In 1991, Congress enacted 28 U.S.C. § 1658, which provides for a four-year statute of limitations for civil actions arising under an act of Congress. However, § 1658 only applies to actions arising under federal statutes enacted after December 1, 1990. 28 U.S.C. § 1658(a).

Additionally, even when a court applies a state statute of limitations to a federal claim, federal law determines when the claim accrues. Hondo, Inc. v. Sterling, 21 F.3d 775, 778 (7th Cir. 1994). Under federal law, a cause of action accrues when a plaintiff knows or has reason to know of the injury. Brademas v. Indiana Housing Finance Auth., 354 F.3d 681, 685 (7th Cir. 2004); Wilson v. Giesen, 956 F.2d 738, 740 (7th Cir. 1992) (""Civil rights claims . . . accrue when the plaintiff knows or should now that his or her constitutional rights have been violated").

With these general principles in mind, the Court will examine each of the causes of actions in question.

A. Plaintiff's § 1983 Claim is Barred by the Statute of Limitations Section 1 of the Civil Rights Act of 1871, codified as 42 U.S.C. § 1983, provides as follows:

Every person who, under color of [law] ... subjects, or causes to be subjected, any citizen of the United States or other person within the jurisdiction thereof to the deprivation of any rights, privileges, or immunities secured by the Constitution and laws, shall be liable to the party injured in an action at law, suit in equity, or other proper proceeding for redress.

42 U.S.C. § 1983. The statute of limitations for § 1983 actions filed in Illinois is two years. Wilson, 471 U.S. at 280 (holding that "§ 1983 claims are best characterized as personal injury actions" and that the state's statute of limitations for personal injuries should apply); see also Henderson v. Bolanda, 253 F.3d 928, 931 (7th Cir. 2001) (noting that for § 1983 actions, the court adopts the state's limitations period for personal injury claims), citing 735 ILCS 5/13-202 (two-year statute of limitations for personal injury claims).

Plaintiff filed suit on January 3, 2012. Plaintiff has not identified any conduct by the City of Springfield that occurred on or after January 3, 2010 (two years prior to the date of filing) that allegedly violated his constitutional rights. Plaintiff generally complains about his treatment in the OPED program, but he completed that program in September 2009, as evidenced by the letter reflecting that the loan was forgiven. The alleged mistake regarding Plaintiff's property taxes occurred in 2005 through 2007, when the money was refunded. Plaintiff lost his job in 2004. The alleged mistake regarding the $55,000 lien occurred in 2003 and 2004. Therefore, this Court finds that Plaintiff's § 1983 claim is barred by the statute of limitations.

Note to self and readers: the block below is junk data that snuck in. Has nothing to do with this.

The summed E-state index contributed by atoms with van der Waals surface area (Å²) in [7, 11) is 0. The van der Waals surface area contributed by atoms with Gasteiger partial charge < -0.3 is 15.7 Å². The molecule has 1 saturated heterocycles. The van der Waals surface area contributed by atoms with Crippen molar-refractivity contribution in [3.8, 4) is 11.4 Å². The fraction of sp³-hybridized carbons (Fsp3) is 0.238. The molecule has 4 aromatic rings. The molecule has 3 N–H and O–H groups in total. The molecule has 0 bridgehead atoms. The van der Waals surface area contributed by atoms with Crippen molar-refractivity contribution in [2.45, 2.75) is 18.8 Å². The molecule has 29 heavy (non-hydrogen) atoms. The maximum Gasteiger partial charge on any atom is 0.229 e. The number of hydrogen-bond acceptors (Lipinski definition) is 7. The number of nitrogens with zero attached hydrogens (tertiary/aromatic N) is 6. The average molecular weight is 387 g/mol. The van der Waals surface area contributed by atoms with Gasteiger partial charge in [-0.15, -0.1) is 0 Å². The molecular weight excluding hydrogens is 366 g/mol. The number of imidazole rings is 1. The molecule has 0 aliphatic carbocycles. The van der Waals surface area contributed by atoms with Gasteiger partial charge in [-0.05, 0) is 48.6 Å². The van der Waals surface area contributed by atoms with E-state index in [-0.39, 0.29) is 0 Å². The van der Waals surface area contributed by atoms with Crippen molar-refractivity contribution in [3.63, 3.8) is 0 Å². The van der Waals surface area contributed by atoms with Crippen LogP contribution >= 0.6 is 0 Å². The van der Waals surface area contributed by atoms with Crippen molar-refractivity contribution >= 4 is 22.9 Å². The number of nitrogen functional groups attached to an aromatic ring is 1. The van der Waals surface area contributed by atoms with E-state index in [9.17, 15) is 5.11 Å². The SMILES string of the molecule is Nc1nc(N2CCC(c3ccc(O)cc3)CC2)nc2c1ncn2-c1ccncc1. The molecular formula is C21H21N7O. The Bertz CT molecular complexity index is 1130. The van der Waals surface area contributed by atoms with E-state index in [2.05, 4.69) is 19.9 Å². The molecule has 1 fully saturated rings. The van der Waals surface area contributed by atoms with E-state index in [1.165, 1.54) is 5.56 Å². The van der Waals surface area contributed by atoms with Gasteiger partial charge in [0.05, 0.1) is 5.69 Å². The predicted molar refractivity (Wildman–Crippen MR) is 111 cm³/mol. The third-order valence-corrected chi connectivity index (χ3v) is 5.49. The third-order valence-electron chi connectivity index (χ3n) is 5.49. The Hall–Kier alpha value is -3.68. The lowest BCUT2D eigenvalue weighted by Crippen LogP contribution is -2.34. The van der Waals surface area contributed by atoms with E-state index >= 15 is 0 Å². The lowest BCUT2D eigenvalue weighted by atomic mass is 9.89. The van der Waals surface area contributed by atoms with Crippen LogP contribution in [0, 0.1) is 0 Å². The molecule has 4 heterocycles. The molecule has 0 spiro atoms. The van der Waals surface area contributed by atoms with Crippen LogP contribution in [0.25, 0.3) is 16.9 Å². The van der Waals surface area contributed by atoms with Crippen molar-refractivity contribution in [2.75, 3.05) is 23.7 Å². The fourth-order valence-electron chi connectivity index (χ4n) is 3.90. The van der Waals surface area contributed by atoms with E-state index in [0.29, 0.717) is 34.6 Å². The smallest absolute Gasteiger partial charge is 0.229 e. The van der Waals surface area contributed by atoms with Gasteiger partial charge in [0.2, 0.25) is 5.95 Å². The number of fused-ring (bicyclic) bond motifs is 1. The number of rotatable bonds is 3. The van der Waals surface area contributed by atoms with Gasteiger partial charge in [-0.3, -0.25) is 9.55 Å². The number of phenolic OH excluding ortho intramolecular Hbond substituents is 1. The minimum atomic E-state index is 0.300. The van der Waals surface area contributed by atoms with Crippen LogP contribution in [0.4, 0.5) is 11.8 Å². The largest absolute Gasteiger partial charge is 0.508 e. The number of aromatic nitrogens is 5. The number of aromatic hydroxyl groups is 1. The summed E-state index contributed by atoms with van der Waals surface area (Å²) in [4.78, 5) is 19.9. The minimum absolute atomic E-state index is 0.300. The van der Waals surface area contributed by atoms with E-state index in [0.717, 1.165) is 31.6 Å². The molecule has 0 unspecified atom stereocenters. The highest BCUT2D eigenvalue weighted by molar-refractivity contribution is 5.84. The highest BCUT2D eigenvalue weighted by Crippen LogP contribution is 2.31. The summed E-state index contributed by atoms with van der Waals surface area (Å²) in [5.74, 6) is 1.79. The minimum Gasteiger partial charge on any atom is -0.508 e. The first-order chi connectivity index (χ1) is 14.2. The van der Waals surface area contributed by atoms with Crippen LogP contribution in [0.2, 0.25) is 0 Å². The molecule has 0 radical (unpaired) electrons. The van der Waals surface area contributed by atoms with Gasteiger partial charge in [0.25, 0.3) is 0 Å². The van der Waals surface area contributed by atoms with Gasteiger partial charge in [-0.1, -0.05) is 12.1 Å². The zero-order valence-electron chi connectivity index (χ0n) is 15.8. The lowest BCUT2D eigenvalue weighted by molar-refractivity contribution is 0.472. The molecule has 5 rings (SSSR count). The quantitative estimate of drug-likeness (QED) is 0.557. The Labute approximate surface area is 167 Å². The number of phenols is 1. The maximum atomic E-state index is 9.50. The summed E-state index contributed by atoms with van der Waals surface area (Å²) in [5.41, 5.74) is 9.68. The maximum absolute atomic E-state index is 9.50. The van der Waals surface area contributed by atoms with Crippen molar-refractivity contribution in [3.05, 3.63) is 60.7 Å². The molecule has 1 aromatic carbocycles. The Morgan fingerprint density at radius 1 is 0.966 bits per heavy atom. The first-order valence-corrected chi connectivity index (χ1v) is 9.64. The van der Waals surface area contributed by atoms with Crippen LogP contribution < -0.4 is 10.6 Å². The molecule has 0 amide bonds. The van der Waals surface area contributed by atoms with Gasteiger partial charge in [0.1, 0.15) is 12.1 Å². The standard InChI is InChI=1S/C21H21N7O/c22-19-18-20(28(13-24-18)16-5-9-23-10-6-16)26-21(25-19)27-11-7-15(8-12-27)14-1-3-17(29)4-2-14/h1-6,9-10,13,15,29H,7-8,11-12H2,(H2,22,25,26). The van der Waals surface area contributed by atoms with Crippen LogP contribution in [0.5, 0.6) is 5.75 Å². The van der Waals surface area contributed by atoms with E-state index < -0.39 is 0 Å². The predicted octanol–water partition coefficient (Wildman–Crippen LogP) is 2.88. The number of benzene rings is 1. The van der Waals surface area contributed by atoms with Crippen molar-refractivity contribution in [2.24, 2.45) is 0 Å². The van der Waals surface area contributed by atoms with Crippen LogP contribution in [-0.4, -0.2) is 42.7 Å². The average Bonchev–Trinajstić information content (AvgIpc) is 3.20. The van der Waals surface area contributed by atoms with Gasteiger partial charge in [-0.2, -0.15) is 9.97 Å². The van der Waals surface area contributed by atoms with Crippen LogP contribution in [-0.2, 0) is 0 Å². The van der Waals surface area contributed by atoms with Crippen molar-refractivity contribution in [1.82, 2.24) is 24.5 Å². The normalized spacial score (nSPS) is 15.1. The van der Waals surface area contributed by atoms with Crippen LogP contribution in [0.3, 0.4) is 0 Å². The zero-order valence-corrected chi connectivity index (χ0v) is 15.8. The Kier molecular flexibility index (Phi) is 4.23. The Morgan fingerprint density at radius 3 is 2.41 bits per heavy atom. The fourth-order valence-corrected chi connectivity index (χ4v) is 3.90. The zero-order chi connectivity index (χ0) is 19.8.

B. Plaintiff's § 1981 Claim is Barred by the Statute of Limitations Section 1 of the Civil Rights Act of 1866*fn2 , codified at 42 U.S.C. § 1981, provides as follows:

All persons within the jurisdiction of the United States shall have the same right in every State and Territory to make and enforce contracts, to sue, be parties, give evidence, and to the full and equal benefit of all laws and proceedings for the security of persons and property as is enjoyed by white citizens, and shall be subject to like punishment, pains, penalties, taxes, licenses, and exactions of every kind, and to no other.

42 U.S.C. § 1981(a). To prevail under § 1981, "a plaintiff must establish

(1) he is a member of a racial minority; (2) the defendants intended to discriminate against him on the basis of race; and (3) the discrimination deprived him of one or more rights enumerated in § 1981." Lewis v. Schmidt, 2012 WL 2396424, at *4 (N.D. Ill. 2012).

Section 1981 originally protected only the right to "make and enforce contracts." See Patterson v. McLean Credit Union, 491 U.S. 164, 176 (1989) (holding that § 1981 did not extend to harassing conduct that occurred after the contractual relationship has been established). The statute of limitations for such a claim is the statute of limitations governing personal injury actions in the state where the action is pending. See Goodman v. Lukens Steel Co., 482 U.S. 656, 661 (1987) (rejecting the argument that the applicable statute of limitations for a § 1981 claim should be the state law statute of limitations pertaining to suits for interference with contractual rights; finding instead that § 1981 is"part of a federal law barring racial discrimination, which . . . is a fundamental injury to the individual rights of a person" and that the state's personal injury statute of limitations applies), superceded by statute on other grounds, 28 U.S.C. § 1658, as recognized in Jones, 541 U.S. at 377-380.